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World War II recruiting poster for the U.S. Army Corps of Engineers

An Engineer Combat Battalion was a designation for a battalion strength combat engineering unit in the U.S. Army, most prevalent during World War II. They are a component of the U.S. Army Corps of Engineers.

Also known as "Combat Engineer Battalions" (CEB), they were typically divided into four companies: A, B, C, and Headquarters and Service (H&S).

Best known for pontoon bridge construction, their duties also included serving as sappers deploying and deactivating explosive charges and unexploded munitions, mapmaking, camouflage, and a wide variety of construction services supporting frontline troops. They were also required to serve as infantry when needed.

Combat Engineers played important roles in numerous World War II battles, especially breaching the heavily fortified Seigfried Line protecting the German border and numerous defensive lines established by the Wehrmacht in Italy, including the Gustav Line. Among the most familiar for their heroism and contributions to establishing key bridgeheads in the European Theater was at the Ludendorff Bridge at the Battle of Remagen.

Their construction equivalent U.S. Navy Seabees played a crucial role establishing beachheads and airstrips in the Pacific Command's island hopping strategy of defeating Japan.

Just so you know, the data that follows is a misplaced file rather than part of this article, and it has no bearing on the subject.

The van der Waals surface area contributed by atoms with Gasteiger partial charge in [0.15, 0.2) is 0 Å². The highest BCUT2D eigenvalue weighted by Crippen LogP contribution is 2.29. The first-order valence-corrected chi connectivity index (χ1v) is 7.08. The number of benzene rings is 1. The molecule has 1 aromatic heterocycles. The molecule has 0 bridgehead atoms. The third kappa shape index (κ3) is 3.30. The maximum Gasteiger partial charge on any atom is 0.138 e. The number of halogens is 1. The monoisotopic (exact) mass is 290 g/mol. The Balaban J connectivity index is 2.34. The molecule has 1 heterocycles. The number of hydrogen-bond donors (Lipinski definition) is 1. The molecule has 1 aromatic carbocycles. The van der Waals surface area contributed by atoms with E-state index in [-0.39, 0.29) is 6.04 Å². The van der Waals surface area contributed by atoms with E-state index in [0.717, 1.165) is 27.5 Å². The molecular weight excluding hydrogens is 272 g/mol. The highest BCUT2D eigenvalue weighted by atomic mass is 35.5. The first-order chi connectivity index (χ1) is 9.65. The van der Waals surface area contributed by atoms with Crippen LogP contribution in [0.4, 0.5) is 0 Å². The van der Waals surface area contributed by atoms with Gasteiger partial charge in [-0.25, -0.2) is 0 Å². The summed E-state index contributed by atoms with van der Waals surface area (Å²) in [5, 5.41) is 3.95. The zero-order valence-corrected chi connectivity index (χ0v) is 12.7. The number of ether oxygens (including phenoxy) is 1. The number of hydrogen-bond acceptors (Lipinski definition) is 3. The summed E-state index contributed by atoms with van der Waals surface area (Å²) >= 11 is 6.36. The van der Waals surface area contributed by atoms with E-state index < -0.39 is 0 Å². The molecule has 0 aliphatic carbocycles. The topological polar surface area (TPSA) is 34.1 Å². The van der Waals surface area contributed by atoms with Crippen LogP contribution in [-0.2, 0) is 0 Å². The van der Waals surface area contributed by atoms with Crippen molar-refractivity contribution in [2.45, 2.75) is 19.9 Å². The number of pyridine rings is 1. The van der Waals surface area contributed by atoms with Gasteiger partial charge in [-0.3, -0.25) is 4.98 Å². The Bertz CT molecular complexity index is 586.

Combat Engineers ferried infantry and special forces troops in craft such as this M2 assault boat boat in Europe in World War II

Infantry support bridge over the Saar River erected by 289th Combat Engineers at Volklingen, Germany

A WWII era combat engineer battalion had possessed both combat and combat support capabilities. These included, but were not limited to:[1]

  • Bridge (mobile, floating, fixed), rail, & road construction and maintenance
  • Conducting river crossings by pontoon/raft, motor-powered assault boats
  • Demolition
  • Placing/de-arming munitions, including mines
  • Port & harbor maintenance and rehabilitation, including beachheads:
  • Laying roads and unloading/loading supplies, vehicles & personnel from transport and cargo ships
  • Camouflage
  • Water supply and sanitation
  • Map production
  • Vehicle maintenance
  • Establishing/maintaining supply and ammunition dumps
  • Building barracks, depots, and similar structures
  • Rescue & road patrols, bridge and road reconnaissance
  • Clearing of debris and wreckage
  • Serving as infantry when needed

US units[]

Pontoon bridge built by the 291st Engineer Combat Battalion across the Rhine, downstream from the Ludendorff Bridge at Remagen

Combat Engineer Battalions in the U.S. military include:

See also[]


  1. What Did Combat Engineers Do? 327th Engineer Combat Battalion list

External links[]

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